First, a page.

Formerly used to keep rodents and vermin away from food stores, the American Shorthair still enjoys exercising her hunting skills on unsuspecting insects. As a smart, moderately active feline, she enjoys learning tricks and challenging her intelligence with puzzles and interactive toys.
She’s adaptable and good-natured, which makes her the ideal family companion. Although she loves attention from her people, including children, the American Shorthair does not like being carried and is fairly independent. She may curl up in your lap on occasion, but she may prefer to sit alongside you instead. She’ll get along fine with a cat-friendly dog, but her hunting instincts may take over with pet birds and other small animals.
As a working cat, American Shorthairs have a stocky, muscular build. Their muscular legs lend themselves to the American’s agility and endurance. They have a large head and full face, medium-sized ears and large, wide eyes.
15 to 20 years
American Shorthairs are a diverse breed with an array of colors and patterns. Silver tabby is one of the most common and popular, however.
Your American Shorthair will shed but combing a couple times per week removes dead hair and redistributes skin oils to keep her coat shiny and prevent dry, itchy skin.
The American Shorthair is a hearty and healthy breed. Some instances of hypertrophic cardiomyopathy have been recorded, but it’s unknown if the condition is hereditary. Their flat face also makes the breed more susceptible to ocular and respiratory issues. They are genetically predisposed to mouth and gum disease and their laid-back nature increases their risk of obesity. Reputable breeders test thoroughly to avoid breeding cats with genetic diseases.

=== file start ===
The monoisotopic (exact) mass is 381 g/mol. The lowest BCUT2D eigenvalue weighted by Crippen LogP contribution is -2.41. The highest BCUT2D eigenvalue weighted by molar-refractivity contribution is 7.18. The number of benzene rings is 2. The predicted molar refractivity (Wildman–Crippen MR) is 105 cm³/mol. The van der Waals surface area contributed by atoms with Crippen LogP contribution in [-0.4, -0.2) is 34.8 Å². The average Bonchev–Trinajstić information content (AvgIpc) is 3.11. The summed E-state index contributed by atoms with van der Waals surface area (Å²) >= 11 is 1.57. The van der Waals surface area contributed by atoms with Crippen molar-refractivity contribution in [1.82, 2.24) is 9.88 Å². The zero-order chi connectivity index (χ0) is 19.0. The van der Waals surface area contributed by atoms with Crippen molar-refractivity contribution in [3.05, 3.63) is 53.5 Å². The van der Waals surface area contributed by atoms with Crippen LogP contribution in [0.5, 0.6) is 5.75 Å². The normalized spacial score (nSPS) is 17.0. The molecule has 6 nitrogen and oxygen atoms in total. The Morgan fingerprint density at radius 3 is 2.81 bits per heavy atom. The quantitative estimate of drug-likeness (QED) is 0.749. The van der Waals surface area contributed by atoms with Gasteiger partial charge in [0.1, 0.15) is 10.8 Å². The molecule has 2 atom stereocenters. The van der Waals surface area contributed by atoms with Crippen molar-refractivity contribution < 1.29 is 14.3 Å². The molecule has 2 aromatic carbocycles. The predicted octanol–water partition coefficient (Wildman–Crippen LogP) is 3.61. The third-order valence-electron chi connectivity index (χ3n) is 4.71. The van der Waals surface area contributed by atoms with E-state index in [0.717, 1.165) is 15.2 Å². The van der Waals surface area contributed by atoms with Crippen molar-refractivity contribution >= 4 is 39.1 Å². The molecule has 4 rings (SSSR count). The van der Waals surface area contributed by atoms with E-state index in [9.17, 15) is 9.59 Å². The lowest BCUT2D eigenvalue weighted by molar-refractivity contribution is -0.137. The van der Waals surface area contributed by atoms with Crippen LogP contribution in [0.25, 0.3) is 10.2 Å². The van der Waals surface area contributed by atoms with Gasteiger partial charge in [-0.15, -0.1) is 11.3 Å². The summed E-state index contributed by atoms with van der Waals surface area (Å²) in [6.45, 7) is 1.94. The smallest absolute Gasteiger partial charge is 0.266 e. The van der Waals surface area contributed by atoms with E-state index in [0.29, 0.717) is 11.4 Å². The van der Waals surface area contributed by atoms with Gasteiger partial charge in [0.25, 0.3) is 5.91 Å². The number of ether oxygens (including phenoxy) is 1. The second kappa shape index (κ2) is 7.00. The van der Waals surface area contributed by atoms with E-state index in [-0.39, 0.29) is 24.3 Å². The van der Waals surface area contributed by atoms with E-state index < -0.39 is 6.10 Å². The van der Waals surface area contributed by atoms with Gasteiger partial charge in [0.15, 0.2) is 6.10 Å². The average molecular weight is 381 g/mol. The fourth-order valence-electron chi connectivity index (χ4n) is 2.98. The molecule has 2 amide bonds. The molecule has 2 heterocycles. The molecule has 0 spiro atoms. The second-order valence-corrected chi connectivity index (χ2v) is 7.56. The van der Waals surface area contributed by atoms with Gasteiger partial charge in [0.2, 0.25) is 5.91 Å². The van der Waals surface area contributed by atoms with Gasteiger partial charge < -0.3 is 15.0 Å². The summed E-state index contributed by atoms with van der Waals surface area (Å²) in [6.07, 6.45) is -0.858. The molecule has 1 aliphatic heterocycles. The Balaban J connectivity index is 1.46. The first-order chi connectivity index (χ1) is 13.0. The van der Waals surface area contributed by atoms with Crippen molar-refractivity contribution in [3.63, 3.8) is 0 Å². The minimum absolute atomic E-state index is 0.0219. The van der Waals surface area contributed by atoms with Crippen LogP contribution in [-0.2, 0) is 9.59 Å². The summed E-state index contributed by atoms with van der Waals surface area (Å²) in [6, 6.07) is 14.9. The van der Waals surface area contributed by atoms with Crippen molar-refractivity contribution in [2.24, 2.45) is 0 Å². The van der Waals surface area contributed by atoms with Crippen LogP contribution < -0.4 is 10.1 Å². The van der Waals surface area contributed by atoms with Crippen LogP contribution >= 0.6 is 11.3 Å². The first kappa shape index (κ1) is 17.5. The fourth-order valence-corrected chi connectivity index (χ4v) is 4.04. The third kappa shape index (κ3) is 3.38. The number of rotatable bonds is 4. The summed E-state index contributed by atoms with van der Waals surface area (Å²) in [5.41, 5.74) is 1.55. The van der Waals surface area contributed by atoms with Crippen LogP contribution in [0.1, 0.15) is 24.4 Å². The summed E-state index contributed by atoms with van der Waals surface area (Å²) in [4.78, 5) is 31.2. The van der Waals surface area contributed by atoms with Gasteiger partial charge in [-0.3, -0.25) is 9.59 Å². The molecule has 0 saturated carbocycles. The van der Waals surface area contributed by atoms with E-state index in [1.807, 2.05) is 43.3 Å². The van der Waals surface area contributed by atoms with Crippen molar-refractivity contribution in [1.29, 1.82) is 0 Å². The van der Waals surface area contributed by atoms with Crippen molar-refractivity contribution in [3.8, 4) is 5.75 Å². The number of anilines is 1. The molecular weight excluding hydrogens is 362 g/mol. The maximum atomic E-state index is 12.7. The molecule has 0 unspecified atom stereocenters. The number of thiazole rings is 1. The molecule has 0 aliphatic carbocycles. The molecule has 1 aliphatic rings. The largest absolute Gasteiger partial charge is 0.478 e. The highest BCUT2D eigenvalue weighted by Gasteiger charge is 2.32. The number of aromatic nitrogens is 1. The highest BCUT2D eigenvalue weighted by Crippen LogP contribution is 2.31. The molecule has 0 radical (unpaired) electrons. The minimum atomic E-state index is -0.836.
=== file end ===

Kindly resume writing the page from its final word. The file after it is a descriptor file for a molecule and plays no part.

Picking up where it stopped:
Because American Shorthairs are generally healthy, a complete and balanced cat food should be sufficient for their needs. If your American puts on weight due to inactivity, however, you may want to consider a healthy weight formula like Purina Pro Plan Focus Adult Weight Management Formula or Purina ONE Healthy Metabolism, and if she regularly develops hairballs, consider a specially formulated cat food to help control them, such as Purina Pro Plan Focus Hairball Management Chicken & Rice Formula.
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Like several other breeds, American Shorthairs are slow to mature, with many not reaching their full size until 3 or 4 years of age. To support your American kitten’s growth and development, select a complete and balanced kitten food such as Purina Pro Plan Focus Kitten Chicken & Rice Formula or Purina ONE Healthy Kitten Formula during her first year or so of life. Switch her to a complete and balanced adult cat food after her first birthday.
American Shorthairs may have descended from other domestic shorthairs brought over on the Mayflower in 1620, or even earlier by the first settlers of Jamestown or even Spanish explorers in Florida. A 1634 publication credits these domestic shorthairs with saving New England crops from squirrels and chipmunks. They were exhibited at the first U.S. cat show in 1895 and Cat Fanciers Association (CFA) recognized them as a founding breed in 1906.